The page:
On Friday, a BBC journalist tweeted that his brother in law had died in Ahmedabad’s Civil Hospital and sought to know whether he was put on Dhaman-1.
Ahmedabad Mirror has also reported that these ventilators did not have a license from the Drug Controller General of India and were installed after only one person was tested on it before Rupani launched it on April 5. Both the chief minister and his deputy, Nitin Patel were present when the machine was tested on a patient.
Rupani, the newspaper says, stepped out of his citadel only once during the whole lockdown and that was to inaugurate these machines at the Civil Hospital in Ahmedabad.
After the controversy broke out, the Gujarat government claimed it never described Jyoti CNC’s product as a ventilator but its own press release on the machine referred to it as a “ventilator” nine times and called it a “glorious achievement” which would “add a new feather” to Modi’s “dream campaign of Make in India”.
The hype around these “ventilators” led to some state governments ordering them as part of their COVID-19 preparation measures. On May 20, however, Puducherry chief minister V. Narayanasamy tweeted that his Union Territory was canceling the orders it had given for the Dhaman-1 machines.
On the same day, May 20, Gujarat health secretary Jayanti Ravi came out in strong defence of the machines, stating they were certified by a Gujarat government laboratory and that the product had fulfilled the parameters for ventilator procurement by the Centre’s high-powered procurement committee.
In remarks made to the press, Ravi noted that a Central government enterprise, HLL Lifecare, has also placed an order for 5,000 machines from Jyoti CNC.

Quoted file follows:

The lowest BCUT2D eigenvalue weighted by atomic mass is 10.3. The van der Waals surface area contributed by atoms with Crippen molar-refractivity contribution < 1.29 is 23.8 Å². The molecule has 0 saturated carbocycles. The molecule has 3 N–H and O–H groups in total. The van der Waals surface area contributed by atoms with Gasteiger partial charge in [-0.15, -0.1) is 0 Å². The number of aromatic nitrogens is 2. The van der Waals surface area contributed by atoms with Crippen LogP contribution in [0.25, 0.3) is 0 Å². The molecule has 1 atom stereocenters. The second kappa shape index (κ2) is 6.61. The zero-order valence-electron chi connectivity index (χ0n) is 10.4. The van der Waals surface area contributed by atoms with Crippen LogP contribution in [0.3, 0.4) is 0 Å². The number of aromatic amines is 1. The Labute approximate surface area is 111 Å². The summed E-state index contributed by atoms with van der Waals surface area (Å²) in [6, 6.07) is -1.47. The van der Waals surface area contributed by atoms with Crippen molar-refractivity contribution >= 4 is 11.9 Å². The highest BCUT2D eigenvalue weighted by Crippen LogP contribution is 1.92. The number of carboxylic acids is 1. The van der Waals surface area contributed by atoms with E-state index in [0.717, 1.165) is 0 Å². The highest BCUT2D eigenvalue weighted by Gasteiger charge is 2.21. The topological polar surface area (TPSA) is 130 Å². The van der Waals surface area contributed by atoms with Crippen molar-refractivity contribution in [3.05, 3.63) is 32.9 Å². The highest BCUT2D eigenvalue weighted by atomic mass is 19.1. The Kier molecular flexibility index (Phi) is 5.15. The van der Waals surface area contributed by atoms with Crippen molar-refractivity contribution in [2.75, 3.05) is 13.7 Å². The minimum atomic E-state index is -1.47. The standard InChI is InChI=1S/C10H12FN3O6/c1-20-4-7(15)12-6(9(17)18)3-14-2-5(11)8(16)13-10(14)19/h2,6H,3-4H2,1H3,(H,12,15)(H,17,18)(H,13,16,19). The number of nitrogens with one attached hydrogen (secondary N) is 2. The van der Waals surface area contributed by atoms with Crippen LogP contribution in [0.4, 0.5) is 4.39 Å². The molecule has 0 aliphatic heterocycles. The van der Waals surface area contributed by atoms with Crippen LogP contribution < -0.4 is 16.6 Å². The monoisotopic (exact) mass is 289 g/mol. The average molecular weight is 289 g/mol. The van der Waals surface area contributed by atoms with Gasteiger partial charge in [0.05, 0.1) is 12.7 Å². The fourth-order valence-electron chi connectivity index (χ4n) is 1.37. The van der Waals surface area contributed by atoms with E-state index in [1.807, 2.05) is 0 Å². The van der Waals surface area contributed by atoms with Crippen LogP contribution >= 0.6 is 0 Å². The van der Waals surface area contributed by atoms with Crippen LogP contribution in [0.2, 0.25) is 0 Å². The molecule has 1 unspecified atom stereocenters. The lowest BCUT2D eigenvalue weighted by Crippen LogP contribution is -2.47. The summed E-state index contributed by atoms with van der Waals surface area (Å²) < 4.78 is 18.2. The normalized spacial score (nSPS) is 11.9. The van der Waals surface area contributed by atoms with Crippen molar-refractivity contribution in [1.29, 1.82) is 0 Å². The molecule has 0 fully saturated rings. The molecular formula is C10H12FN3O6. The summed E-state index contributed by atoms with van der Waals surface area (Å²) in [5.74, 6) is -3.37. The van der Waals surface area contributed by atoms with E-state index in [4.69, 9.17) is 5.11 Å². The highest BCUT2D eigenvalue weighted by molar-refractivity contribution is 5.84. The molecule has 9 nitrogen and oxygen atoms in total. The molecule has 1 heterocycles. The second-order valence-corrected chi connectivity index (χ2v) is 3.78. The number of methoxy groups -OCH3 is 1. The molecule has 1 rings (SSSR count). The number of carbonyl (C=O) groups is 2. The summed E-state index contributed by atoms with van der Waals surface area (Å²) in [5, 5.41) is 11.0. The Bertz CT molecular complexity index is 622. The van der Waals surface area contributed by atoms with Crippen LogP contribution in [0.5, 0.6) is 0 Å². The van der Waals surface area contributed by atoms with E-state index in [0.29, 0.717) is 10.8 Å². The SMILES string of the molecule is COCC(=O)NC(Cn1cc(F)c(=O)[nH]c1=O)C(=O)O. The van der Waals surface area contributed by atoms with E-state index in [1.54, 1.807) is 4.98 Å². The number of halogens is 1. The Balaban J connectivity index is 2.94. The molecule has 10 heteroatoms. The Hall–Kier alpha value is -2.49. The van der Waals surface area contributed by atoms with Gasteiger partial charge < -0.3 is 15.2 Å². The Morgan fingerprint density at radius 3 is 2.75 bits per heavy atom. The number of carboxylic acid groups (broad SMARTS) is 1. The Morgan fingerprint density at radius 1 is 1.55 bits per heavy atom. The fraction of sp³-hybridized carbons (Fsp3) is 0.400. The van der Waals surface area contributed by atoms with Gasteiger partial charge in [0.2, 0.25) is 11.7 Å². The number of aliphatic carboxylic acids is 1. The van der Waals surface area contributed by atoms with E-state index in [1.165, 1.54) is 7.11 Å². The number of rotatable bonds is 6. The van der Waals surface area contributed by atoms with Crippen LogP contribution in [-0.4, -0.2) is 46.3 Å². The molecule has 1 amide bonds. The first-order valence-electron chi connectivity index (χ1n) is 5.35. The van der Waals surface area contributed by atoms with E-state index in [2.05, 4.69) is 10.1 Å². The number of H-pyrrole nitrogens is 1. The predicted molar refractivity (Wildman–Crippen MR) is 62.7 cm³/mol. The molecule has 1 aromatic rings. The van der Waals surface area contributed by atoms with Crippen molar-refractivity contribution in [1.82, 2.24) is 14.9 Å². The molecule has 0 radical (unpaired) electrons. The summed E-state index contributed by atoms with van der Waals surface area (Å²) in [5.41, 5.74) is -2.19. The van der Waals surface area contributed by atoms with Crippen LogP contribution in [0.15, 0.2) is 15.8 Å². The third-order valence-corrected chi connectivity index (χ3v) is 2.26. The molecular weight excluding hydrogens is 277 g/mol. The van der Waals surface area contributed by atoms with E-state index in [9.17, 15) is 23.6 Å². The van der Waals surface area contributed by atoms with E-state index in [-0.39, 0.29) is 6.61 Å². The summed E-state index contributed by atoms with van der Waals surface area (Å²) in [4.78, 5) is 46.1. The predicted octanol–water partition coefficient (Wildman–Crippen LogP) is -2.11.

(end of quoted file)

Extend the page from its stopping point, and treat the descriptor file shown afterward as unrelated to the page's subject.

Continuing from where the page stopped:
This is presumably part of a tender process that was kicked off by HLL Lifecare in March 2020 and is possibly being supported by financial resources from the PM Cares Fund, which earmarked over Rs 2,000 crore for the purchase of 50,000 ventilators in May 2020. The Wire was not able to contact anyone at the PM Cares Fund to enquire into which vendors would be supplying the 50,000 ventilators it said it was paying for – a reminder of the fact that a fund run with donations from not just the taxpaying public but also government bodies lacks even basic transparency about its functioning. Attempts to obtain a response from the PMO have also proved fruitless.
Despite the negative feedback of its own doctors, what has made the Gujarat government strongly back Jyoti CNC’s controversial machines and use them in its largest hospital in Ahmedabad? The answer may lie in the political connections between the firm’s original and current promoters and top politicians like chief minister Vijay Rupani and even Prime Minister Narendra Modi, all of which is in the public domain.
“I am happy to announce that an industrialist from Rajkot has been successful in manufacturing ventilators in just 10 days. They designed it, made a prototype, procured parts and successfully built ventilators. Their testing has been done and certification has been completed. It is being used on patients from Saturday,” Rupani was quoted as saying by the Financial Express.